There is a lot of reference to Frida Kahlo's pain after the trolley accident, but no insight into how this may have influenced her life and art. In fact Selma Hayek rarely shows Kahlo as being in pain at all, unless it's convenient to the story line.

This movie felt like the film makers expected us to be impressed by all of the already well-known details of Frida Kahlo's life: her accident, her relationship with Rivera, her art, her various affairs with Leon Trotsky, and others. So what? Without any insight into why these events are important, there is little to this film other than gossip.
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Four pillars on which the film is constructed: sexuality, politics, art, pain
harry_tk_yung16 April 2003
Warning: Spoilers
Some spoilers

The innate problem of looking at a film based on a true story is that there is not going to be a consensus on whether the personalities and facts are faithfully reflected, particularly the personalities. This seems to be particularly the case when you look at the various comments on Frida. Having acknowledged this problem, however, I shall not dwell on it, but will go directly to the four aspects cited in the summary line.

Sexuality in Frida (the film) has attracted too much discussion, which is not surprising given the attention the filmmakers have paid to it. Within this aspect, there is a variety of themes.

Look first at Diego Rivera, who is "physiologically incapable of fidelity". The film goes to a considerable extent to demonstrate this point. However, over the years since Benjamin Braddock and Mrs. Robinson's time, the saying that having sex is like shaking hands has become banal.

Of Frida Kahlo's occasional homosexual tendencies, repeated references approach the point of being irksome. Starting right from the beginning when she dresses as a boy for the family portrait, we see further hints in the exquisitely crafted dance scene with Tina Modotti (Ashley Judd), then more explicit treatment in New York when Gracia claims that Firda is "even better than her husband", building up to a grand finale in Paris.

Yet another theme on sexuality is the exploration of the sexual relationship between an elderly man and a relatively younger woman. While this one is less frequently tackled, a good example can be found in an excellent treatment and performance by Burt Lancaster and Susan Sarandon in Atlantic City. In comparison, Frida's relationship with Leon Trotsky is more transient, but sufficiently interesting to leave an impression.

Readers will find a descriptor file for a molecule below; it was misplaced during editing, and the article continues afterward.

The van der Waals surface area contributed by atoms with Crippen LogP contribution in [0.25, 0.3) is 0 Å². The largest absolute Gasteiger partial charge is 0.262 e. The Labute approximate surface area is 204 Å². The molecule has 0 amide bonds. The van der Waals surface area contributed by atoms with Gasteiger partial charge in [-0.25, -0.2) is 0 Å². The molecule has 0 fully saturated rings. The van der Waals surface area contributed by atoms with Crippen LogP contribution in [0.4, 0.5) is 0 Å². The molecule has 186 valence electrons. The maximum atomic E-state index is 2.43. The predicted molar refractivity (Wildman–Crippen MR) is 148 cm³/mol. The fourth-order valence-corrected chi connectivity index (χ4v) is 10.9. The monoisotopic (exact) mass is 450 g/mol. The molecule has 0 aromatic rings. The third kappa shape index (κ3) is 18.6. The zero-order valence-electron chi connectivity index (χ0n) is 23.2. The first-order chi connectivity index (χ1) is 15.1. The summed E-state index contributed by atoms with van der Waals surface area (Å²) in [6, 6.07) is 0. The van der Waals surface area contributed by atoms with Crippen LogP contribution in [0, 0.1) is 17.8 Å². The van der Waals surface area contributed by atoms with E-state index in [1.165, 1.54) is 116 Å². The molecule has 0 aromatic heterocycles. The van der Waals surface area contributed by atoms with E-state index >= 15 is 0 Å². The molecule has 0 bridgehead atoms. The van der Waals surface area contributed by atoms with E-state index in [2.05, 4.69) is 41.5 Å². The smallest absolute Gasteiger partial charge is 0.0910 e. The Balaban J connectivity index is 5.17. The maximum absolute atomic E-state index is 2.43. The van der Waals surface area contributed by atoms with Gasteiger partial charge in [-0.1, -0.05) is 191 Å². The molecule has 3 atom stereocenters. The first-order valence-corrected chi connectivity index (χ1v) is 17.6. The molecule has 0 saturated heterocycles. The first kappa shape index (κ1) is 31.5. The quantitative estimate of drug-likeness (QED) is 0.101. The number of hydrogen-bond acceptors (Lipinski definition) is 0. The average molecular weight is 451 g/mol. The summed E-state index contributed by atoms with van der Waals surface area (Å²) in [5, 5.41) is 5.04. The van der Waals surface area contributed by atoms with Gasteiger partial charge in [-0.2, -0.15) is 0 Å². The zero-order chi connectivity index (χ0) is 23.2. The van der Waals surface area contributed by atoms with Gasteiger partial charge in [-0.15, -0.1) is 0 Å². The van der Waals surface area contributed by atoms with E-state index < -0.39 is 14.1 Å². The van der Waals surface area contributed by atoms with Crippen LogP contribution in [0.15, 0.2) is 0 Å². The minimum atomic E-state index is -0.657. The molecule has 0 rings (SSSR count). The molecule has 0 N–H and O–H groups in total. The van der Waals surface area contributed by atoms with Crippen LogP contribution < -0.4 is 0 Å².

Politics purportedly constitutes quite an important part of Frida's life. The treatment of this aspect in the film, however, verges on an interpolation into the sexuality aspect, an interpolation that is often so abrupt as to leave the film a little disjointed. Politics as an important part of Frida's life has not come out clearly. At times, it is more like an afterthought.

Similarly, Frida Kahlo's stature as a legendary painter has not been fully projected on the screen. One reason maybe that during most of the duration of the film, she is under the shadow of Diego Rivera. There is perhaps also the distraction of the other aspects. For whatever reason, the prerception of "Frida Kahlo, the great painter" somehow does not seem to project as much as one might expect in this film.

In the final analysis, is it not true that Firda Kahlo's life was really shaped by her enduring the unendurable physical pain, day in, day out? If that is the case, the audience has not been led fully into this inner world of suffering. After witnessing what appears to be an amazing recovery from the accident, the audience goes on to share her colourful and turbulent life which she meets head on with vibrant energy and zeal. The full magnitude of her punitive predicament is not brought home until close to the end, when, at the top of the mini pyramid, she intimates to Leon Trotsky the true depth of her pain.

On casting, I must say it's splendidly done. Oscar nominee Salma Hayek and equally impressive Alfred Molina consistently complement each other's performance. The Kahlo family (father, mother and sister)is superbly portrayed by an ensemble of talented Central and South American artists not generally known to the global audience. Also deserving mentioning is the role of Diego Rivera's first wife, played by Italian actress Valeria Golino (I think).

The globally better known members of the cast are basically in cameo roles, except for Geoffrey Rush who plays Leon Trotsky. Of the remaining three, Ashley Judd playing the flamboyant Tina Modotti has relatively more scope, and is excellent. Interesting to see how her southern accent in Divine Secrets of the Ya Ya Sisterhood has gone even further south! The appearance of Antonio Bandaras and Edward Norton, as David Alfaro Sequeiros and Nelson Rockefeller respectively, albeit brief, would give a degree of satisfaction to people looking for some Hollywood flavor.

Tony Award winner (The Lion King) director Julie Taymore, who is also well versed in mime and puppetry, took on Frida as her second full-scale cinema motion picture. Other than faint traces here and there, the film does not betray her stage background. Interesting to note that there is a degree of surrealism in her handling of certain scenes, such as Frida waking up to the gravity of her injuries after the accident and her first impression of New York City. We also see scenes with a hypnotic blend of music and image. There is a pervasive aesthetic quality throughout the film.

In conclusion, althought not everybody's cup of tea, Frida has enough to interest the general audience, and intrigue some.